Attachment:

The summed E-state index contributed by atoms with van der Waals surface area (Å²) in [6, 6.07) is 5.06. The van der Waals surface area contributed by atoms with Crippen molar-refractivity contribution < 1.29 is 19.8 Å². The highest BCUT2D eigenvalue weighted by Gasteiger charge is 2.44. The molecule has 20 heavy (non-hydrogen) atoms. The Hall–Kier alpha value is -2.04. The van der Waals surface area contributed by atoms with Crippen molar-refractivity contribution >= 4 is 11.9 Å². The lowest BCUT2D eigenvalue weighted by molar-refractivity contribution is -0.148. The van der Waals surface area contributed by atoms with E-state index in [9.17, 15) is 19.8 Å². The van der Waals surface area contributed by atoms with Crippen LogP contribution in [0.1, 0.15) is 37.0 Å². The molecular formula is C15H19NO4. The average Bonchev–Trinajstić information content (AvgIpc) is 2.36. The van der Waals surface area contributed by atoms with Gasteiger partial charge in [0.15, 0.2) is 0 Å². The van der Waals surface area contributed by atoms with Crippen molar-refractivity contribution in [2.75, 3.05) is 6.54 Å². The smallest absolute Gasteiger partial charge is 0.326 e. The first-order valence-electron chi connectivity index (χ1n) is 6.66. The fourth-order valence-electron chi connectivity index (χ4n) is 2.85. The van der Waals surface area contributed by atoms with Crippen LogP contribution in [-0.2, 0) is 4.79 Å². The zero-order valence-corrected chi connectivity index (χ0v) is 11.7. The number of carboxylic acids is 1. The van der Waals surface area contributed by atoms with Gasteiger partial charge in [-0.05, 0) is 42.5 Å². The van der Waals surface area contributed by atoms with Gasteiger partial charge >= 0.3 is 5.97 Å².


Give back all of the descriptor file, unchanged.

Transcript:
The summed E-state index contributed by atoms with van der Waals surface area (Å²) in [6, 6.07) is 5.06. The van der Waals surface area contributed by atoms with Crippen molar-refractivity contribution < 1.29 is 19.8 Å². The highest BCUT2D eigenvalue weighted by Gasteiger charge is 2.44. The molecule has 20 heavy (non-hydrogen) atoms. The Hall–Kier alpha value is -2.04. The van der Waals surface area contributed by atoms with Crippen molar-refractivity contribution >= 4 is 11.9 Å². The lowest BCUT2D eigenvalue weighted by molar-refractivity contribution is -0.148. The van der Waals surface area contributed by atoms with E-state index in [9.17, 15) is 19.8 Å². The van der Waals surface area contributed by atoms with Crippen LogP contribution in [0.1, 0.15) is 37.0 Å². The molecular formula is C15H19NO4. The average Bonchev–Trinajstić information content (AvgIpc) is 2.36. The van der Waals surface area contributed by atoms with Gasteiger partial charge in [0.15, 0.2) is 0 Å². The van der Waals surface area contributed by atoms with Crippen molar-refractivity contribution in [2.75, 3.05) is 6.54 Å². The smallest absolute Gasteiger partial charge is 0.326 e. The first-order valence-electron chi connectivity index (χ1n) is 6.66. The fourth-order valence-electron chi connectivity index (χ4n) is 2.85. The van der Waals surface area contributed by atoms with Crippen LogP contribution in [-0.2, 0) is 4.79 Å². The zero-order valence-corrected chi connectivity index (χ0v) is 11.7. The number of carboxylic acids is 1. The van der Waals surface area contributed by atoms with Gasteiger partial charge in [-0.05, 0) is 42.5 Å². The van der Waals surface area contributed by atoms with Gasteiger partial charge >= 0.3 is 5.97 Å².